Dina Lee’s middle school classmate offered her marijuana last month.
It could have been easy to succumb to peer pressure, but 14-year-old Lee said no. She didn’t want to let her teammates down.
“The captain can’t do stupid stuff like that at all,” she said.
This year Lee leads a mixed-gender tackle-football team, and she doesn’t want her fellow Warriors thinking it’s OK to do drugs.
“Once you let one person down, the whole thing falls down,” she said.
Her attitude mirrors the lessons taught at the Warriors youth football and cheerleading camp.
Camp representative and coach Milton Burns said the program aims to steer children away from becoming involved in illegal activity while promoting athleticism, teamwork and education. More than half the players live in government-owned or subsidized housing.
“I go after a lot of unfortunate kids, because I don’t want to see them gangbanging or selling drugs. None of that,” Burns said.
Not about wins and losses
A football coach for the past 16 years, Burns launched the Warriors team under the Southern Nevada Youth Sports Association in 2012.
Today, his volunteer staff coaches almost 150 children ages 4 to 14 from across the Las Vegas Valley. Three nights a week during the fall, the camp’s six teams don their shiny blue helmets for practice at Ed Fountain Park in Las Vegas.
The teams played their final games of the regular season on Oct. 28. Each finished with a winning season.
Burns said he’s proud of the teams’ records, but the Warriors care about more than putting points on the board.
“A lot of coaches are just about wins and losses,” he said. “Not us. We’re about the kids.”
Players aren’t allowed on the field if they don’t show coaches their report cards. Getting a failing grade will put them on the bench, but the Warriors also offer free tutoring during practice.
Burns said it’s imperative to keep children in school and off the streets. The 45-year-old lifelong North Las Vegas resident is no stranger to the tragedies of gang life.
At age 19 he lost a close friend to a gang-related shooting. Six years ago his cousin was shot to death the day of the team’s championship game. Burns said it was a gang-ordered hit.
“I would never want to see one of my kids or their parents go through what I’ve been through,” he said.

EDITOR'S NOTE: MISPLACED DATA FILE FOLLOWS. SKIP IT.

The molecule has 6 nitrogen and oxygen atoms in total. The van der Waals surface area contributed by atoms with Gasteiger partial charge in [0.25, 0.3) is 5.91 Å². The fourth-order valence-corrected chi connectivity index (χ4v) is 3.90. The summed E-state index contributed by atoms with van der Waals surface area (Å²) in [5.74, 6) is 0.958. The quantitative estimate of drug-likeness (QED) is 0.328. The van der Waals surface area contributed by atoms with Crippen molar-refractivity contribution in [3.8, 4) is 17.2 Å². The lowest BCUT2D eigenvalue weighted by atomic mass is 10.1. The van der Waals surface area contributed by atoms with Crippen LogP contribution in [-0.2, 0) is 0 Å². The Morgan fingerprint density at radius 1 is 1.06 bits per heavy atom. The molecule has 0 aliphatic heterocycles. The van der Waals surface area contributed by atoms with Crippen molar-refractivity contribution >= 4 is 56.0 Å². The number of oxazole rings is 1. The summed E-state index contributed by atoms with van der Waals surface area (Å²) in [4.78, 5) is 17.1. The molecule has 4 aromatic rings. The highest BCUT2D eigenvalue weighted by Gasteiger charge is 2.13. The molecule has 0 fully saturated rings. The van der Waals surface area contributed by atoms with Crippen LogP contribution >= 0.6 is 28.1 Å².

The Warriors camp has the support of Jennifer Travis, a single mother of five living in North Las Vegas.
She’s kept her youngest son involved in football since he was 5. This year 11-year-old Nacole Zone played middle linebacker for the Warriors.
“For a lot of these kids, even if it’s just an hour or two, it’s a way out of the ghetto, and they need this,” Travis said. “These men are mentors to these young boys. They learn discipline and self-respect out on the field.”
Shouldering the costs
The most difficult part of running the Warriors football program is the cost, said Naquita Fox, the teams’ business manager and Burns’ wife.
The camp costs about $13,000 a year to run. For each child they have in the football program, parents are asked to pay close to $400 in combined league and team fees.
To help shoulder the costs, the teams and parents host barbecue dinners, sell concessions and conduct popcorn fundraisers throughout the year. This year the Southern Nevada Regional Housing Authority also donated $5,000.
Fox said the team is always seeking sponsorships. During the toughest times, the coaches will open their own wallets to get children on the field.
“In my heart, I can’t turn a kid away,” Fox said. “I would take my last dollar to help a child, even if he wasn’t mine.”
As long as the camp continues, it will continue to have an impact on the lives of children like Lee.
“I learned not to give up. Whatever you try, you keep going until you succeed,” she said. “If we don’t get a play right, then keep going. If you don’t get a test right, you keep going and keep going until you get the grades you want.”